The language of §42 of the Lanham Act does not bar importation of goods that are genuine or more commonly know as grey market goods.
The United States Customs & Border Protection (“CBP”) provides grey market protection only to trademarks that have been recorded with CBP
and where the U.S. trademark owner does not own the foreign trademarks abroad and no common ownership or
control exists between the U.S. trademark owner and a foreign trademark owner. To record copyright rights with CBP the claim to copyright will
have been registered with the U.S. Copyright Office.
Parallel importation of trademarked goods within the European Union has been highly publicised and much debated. Essentially, a registered trademark owner may prevent importation of goods bearing its trademark into the EU in certain circumstances. However, once the trademarked goods have been put on the market within the EU by or with the consent of the trademark owner, the right to control the movement of those goods is lost.
Prarallel imports is a confusing subject. Basically, it is importing goods manufactured abroad that are available in the country. Some parallel imports, or grey market goods, are not allowed. Specifically those where the product is materially different from the product sold in the US. But, the many courts differ.
In Great Britain the trademark holder can block the importation of his goods into the country, period. Low-life American/British companies are using this as an excuse to terminate eBay auctions for their goods being sold internationally even though they haven't been sold yet. Instead of telling the seller to add "No British Sales" to their listings, they take the harmful route of claiming trademark infringement and eBay doesn't care.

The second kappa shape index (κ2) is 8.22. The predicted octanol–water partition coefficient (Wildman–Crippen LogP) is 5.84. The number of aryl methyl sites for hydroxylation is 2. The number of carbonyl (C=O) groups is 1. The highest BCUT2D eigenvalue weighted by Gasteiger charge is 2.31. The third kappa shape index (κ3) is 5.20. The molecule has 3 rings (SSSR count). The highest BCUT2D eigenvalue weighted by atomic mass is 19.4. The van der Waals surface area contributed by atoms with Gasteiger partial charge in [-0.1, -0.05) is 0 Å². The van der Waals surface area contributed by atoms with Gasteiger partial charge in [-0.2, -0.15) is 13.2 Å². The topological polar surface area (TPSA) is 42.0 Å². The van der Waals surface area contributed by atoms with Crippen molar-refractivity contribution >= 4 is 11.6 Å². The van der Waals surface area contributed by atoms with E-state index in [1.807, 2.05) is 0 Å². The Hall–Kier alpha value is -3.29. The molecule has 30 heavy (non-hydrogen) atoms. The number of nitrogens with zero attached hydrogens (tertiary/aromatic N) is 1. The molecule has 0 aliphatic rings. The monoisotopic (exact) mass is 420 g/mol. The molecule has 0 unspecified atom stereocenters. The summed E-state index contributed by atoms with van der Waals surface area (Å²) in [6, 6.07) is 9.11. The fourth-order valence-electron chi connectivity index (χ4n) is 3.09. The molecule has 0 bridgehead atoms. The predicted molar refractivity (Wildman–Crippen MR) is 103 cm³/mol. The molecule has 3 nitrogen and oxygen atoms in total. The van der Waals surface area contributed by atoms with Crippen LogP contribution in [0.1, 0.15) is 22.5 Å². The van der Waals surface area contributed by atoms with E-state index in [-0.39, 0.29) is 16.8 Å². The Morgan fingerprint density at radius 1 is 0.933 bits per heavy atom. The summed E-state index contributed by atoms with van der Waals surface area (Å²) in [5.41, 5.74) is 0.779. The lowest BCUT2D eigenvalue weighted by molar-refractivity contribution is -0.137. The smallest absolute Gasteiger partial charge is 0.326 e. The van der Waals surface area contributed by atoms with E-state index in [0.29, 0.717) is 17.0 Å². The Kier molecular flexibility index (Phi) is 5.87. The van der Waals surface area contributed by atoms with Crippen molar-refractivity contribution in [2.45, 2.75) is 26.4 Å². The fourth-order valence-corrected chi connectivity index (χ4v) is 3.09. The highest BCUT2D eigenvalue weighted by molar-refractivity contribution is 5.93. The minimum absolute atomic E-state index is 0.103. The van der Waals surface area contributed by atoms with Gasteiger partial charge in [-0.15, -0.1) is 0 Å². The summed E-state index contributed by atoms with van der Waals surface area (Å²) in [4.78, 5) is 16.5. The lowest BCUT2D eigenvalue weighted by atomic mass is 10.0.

Although there are a number of laws in the United States that address the issue of parallel imports of trademarked products, the treatment of parallel imports is fairly uniform. In an early decision permitting the unauthorized importation and sale of genuine bottled water from Europe, it was held that once a trademarked product is placed on the market, trade mark rights may not be used to control the product's further destination.
Although decided under common law principles of trademark law, this early decision was subsequently applied to the codified trademark law and has remained the law to this day under the infringement provisions of the present day Lanham Act. Thus US laws have long considered that the nature of trademark rights, at least with respect to parallel imports, are universal, namely, once a genuine trademarked product is placed on the global marketplace anywhere in the world, by or with the consent of the trademark owner, the trademark owner may not control the further distribution of that product under a theory of trademark infringement. This theory of parallel imports is said to be the rule of universal, or international, exhaustion.